April 2010


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BAS-IT Convergence
Now and Into the Cloud

Greg Turner

Greg Turner
Director of Global Offerings, 
Honeywell Building Solutions

There was a time that the convergence of building automation systems (BAS) across the enterprise network was a novel concept. And much like the first wave of cell phones, early efforts to marry building and information technology (IT) were imperfect and the results a bit clunky. Today, however, BAS-IT convergence is an everyday reality.  New Web-based technologies are driving open standards (e.g., XML) that improve ease-of-use by delivering information to those who need it, when they need it, and how they want it, whether it’s a desktop computer or (highly evolved) mobile device.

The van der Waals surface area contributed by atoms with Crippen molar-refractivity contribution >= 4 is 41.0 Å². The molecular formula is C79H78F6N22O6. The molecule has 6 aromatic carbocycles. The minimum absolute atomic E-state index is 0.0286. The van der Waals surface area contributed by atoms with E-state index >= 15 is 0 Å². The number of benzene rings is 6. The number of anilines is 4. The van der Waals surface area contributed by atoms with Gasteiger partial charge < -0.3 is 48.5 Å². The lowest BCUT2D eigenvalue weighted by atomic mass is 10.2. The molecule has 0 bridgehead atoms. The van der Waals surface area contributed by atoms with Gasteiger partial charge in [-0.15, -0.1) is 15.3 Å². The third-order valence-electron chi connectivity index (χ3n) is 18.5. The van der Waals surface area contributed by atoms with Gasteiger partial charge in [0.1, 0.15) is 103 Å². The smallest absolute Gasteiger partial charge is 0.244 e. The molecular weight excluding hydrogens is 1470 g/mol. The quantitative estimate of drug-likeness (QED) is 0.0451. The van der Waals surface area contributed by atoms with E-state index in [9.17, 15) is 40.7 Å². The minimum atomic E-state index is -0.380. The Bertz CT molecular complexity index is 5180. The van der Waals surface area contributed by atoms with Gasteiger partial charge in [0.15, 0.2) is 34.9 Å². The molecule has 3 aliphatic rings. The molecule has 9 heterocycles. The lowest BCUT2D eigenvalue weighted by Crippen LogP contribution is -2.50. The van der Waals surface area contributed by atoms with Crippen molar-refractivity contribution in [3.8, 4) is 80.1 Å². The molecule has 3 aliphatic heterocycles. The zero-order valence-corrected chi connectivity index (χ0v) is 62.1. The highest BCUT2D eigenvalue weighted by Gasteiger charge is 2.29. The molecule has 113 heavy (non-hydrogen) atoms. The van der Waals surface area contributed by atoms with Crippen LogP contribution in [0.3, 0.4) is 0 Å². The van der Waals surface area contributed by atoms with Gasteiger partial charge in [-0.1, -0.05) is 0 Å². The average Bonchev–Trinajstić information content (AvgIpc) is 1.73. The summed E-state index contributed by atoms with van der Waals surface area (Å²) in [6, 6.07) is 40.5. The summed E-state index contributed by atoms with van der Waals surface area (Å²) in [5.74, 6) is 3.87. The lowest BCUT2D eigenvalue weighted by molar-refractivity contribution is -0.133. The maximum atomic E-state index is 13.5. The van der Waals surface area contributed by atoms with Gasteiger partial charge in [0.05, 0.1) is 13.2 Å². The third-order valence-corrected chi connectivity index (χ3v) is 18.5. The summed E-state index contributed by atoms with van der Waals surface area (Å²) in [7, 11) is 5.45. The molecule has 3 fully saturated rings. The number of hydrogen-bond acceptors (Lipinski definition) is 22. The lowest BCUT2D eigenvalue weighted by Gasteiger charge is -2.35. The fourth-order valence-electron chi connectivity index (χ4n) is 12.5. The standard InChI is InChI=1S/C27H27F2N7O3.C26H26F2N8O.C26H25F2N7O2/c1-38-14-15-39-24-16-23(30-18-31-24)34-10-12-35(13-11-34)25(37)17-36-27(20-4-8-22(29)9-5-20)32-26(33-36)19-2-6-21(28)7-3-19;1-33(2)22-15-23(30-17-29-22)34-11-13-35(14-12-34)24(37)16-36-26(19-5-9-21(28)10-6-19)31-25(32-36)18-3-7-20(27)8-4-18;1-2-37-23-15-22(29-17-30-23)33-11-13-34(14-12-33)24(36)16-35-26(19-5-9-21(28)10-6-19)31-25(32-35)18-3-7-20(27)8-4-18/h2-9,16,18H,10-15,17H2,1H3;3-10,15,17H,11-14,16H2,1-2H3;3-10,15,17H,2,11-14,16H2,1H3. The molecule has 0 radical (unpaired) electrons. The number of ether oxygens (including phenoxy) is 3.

Integrating building systems across the IT backbone is increasingly common; it’s a shift that brings multiple benefits, as well as new responsibilities.
Integrating building systems across the IT backbone is increasingly common; it’s a shift that brings multiple benefits, as well as new responsibilities.


The key advantage to convergence is the ability to aggregate, evaluate and deliver actionable information to people any where and in any format.
The key advantage to convergence is the ability to aggregate, evaluate and deliver actionable information to people any where and in any format.

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The standardization and rapidly decreasing cost of connectivity has already delivered benefits to facility managers and their organizations that range from improved comfort to reduced energy consumption and costs.

As the concept of convergence has evolved, it has also ushered in a new era of computing “in the cloud”, enabling organizations to manage building data from disparate systems across multiple locations using shared applications in a hosted environment. This cloud architecture delivers additional benefits including reduced capital expenditure on IT infrastructure and support, while increasing scalability to address new organizational challenges such as sustainability, predictive maintenance and asset management